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dc.contributor.authorHabak, Karim
dc.date.accessioned2018-08-20T15:39:19Z
dc.date.available2018-08-20T15:39:19Z
dc.date.created2018-08
dc.date.issued2018-07-27
dc.date.submittedAugust 2018
dc.identifier.urihttp://hdl.handle.net/1853/60313
dc.description.abstractEdge computing offers an alternative to centralized, in-the-cloud compute services. Among the potential advantages of edge-computing are lower latency that improves responsiveness, reduced wide-area network congestion, and possibly greater privacy by keeping data more local. However, widely deploying the needed edge-compute resources requires (1) provisioning the load introduced at various locations, (2) huge initial deployment cost and management expenses, and (3) continuous upgrades to keep up with the increase in demand. The availability of under-utilized mobile and personal computing devices at the edge provides a potential solution to these deployment challenges. In this thesis, we propose taking advantage of clusters of co-located mobile devices to offer an edge computing platform. Scenarios with co-located devices include, but are not limited to, passengers with mobile devices using public transit services, students in classrooms and groups of people sitting in a coffee shop. We propose, design, implement and evaluate the Femtocloud system which provides a dynamic, self-configuring and multi-device mobile cloud out of a cluster of mobile devices. Within the Femtocloud system, we develop a variety of adaptive mechanisms and algorithms to manage the workload on the edge-resources and effectively mask their churn. These mechanisms enable building a reliable and efficient edge computing service on top of unreliable, voluntary resources. Our work also includes building a system that enable mobile devices to accurately and efficiently acquire knowledge of the existing compute service providers, their compute capacities, and the network parameters while communicating with each of these providers. Such data is acquired through measurements that involve a set of voluntary mobile devices and is be used to allow allow mobile devices to select the compute service provider that matches their demand and meets their target level of quality of experience. The data acquired by our system can also be used by compute service providers to identify potential locations for service deployment and discover any shortcomings in their existing deployments.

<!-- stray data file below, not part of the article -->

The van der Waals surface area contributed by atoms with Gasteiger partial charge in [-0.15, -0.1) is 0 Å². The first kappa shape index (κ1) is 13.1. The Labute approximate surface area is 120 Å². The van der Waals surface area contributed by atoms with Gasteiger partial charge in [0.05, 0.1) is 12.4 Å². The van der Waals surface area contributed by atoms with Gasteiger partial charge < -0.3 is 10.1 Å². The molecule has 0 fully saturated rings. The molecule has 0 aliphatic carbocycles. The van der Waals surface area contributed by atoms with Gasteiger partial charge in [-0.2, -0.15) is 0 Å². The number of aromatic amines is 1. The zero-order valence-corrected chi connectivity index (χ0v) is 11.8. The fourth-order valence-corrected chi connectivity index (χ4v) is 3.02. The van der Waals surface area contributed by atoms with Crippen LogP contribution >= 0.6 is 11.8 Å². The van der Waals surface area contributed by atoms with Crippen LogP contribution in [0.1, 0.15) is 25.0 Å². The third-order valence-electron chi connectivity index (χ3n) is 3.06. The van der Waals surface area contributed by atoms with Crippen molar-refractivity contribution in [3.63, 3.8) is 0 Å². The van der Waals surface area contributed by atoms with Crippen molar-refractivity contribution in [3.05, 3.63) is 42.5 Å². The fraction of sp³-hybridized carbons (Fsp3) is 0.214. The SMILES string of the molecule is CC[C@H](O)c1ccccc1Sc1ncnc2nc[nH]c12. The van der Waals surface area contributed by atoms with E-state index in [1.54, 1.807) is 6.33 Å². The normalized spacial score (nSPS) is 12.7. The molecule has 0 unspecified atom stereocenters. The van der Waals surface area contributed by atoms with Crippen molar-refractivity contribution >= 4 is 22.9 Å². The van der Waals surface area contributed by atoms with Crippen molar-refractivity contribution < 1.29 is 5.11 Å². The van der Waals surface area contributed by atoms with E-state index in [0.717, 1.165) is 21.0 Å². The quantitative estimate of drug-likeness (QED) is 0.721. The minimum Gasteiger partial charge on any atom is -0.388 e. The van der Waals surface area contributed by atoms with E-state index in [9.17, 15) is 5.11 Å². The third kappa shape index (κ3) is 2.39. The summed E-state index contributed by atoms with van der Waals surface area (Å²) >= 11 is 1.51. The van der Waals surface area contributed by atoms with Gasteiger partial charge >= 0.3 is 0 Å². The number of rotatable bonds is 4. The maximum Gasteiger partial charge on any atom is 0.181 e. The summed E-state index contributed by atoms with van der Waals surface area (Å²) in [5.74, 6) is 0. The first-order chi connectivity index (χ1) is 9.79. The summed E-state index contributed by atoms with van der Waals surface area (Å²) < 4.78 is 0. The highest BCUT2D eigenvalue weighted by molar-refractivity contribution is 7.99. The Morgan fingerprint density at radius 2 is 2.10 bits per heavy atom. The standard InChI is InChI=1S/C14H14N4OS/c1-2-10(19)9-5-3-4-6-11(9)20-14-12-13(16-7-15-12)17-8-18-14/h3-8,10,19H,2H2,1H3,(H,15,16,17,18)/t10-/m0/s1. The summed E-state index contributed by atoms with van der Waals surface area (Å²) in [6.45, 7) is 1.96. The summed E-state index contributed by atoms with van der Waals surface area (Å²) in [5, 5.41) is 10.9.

dc.format.mimetypeapplication/pdf
dc.language.isoen_US
dc.publisherGeorgia Institute of Technology
dc.subjectEdge computing
dc.subjectMobile computing
dc.subjectMobile cloud computing
dc.subjectCloud computing
dc.subjectFemtoClouds
dc.titleMobile device clusters as edge compute resources: Design, deployment, and role in the computing ecosystem
dc.typeDissertation
dc.description.degreePh.D.
dc.contributor.departmentComputer Science
thesis.degree.levelDoctoral
dc.contributor.committeeMemberRamachandran, Umakishore
dc.contributor.committeeMemberGavrilovska, Ada
dc.contributor.committeeMemberHarras, Khaled A.
dc.date.updated2018-08-20T15:39:19Z


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